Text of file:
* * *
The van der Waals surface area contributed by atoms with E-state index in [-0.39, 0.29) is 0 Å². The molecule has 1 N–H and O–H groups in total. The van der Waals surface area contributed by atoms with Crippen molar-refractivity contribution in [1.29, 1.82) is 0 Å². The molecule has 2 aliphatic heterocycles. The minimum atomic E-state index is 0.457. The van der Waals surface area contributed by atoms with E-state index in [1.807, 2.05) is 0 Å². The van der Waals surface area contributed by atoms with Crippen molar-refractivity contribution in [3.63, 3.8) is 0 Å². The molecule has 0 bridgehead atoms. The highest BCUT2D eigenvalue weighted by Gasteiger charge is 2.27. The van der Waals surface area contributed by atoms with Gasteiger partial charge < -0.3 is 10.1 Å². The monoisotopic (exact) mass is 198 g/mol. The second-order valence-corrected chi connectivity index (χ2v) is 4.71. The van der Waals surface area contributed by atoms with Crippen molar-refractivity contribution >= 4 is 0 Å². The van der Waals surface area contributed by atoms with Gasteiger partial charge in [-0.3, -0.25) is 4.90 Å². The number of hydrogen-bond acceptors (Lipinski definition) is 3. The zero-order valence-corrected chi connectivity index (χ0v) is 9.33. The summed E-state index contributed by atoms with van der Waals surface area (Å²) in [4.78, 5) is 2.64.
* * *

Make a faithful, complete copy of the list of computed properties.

The van der Waals surface area contributed by atoms with E-state index in [-0.39, 0.29) is 0 Å². The molecule has 1 N–H and O–H groups in total. The van der Waals surface area contributed by atoms with Crippen molar-refractivity contribution in [1.29, 1.82) is 0 Å². The molecule has 2 aliphatic heterocycles. The minimum atomic E-state index is 0.457. The van der Waals surface area contributed by atoms with E-state index in [1.807, 2.05) is 0 Å². The van der Waals surface area contributed by atoms with Crippen molar-refractivity contribution in [3.63, 3.8) is 0 Å². The molecule has 0 bridgehead atoms. The highest BCUT2D eigenvalue weighted by Gasteiger charge is 2.27. The van der Waals surface area contributed by atoms with Gasteiger partial charge < -0.3 is 10.1 Å². The monoisotopic (exact) mass is 198 g/mol. The second-order valence-corrected chi connectivity index (χ2v) is 4.71. The van der Waals surface area contributed by atoms with Crippen molar-refractivity contribution >= 4 is 0 Å². The van der Waals surface area contributed by atoms with Gasteiger partial charge in [-0.3, -0.25) is 4.90 Å². The number of hydrogen-bond acceptors (Lipinski definition) is 3. The zero-order valence-corrected chi connectivity index (χ0v) is 9.33. The summed E-state index contributed by atoms with van der Waals surface area (Å²) in [4.78, 5) is 2.64.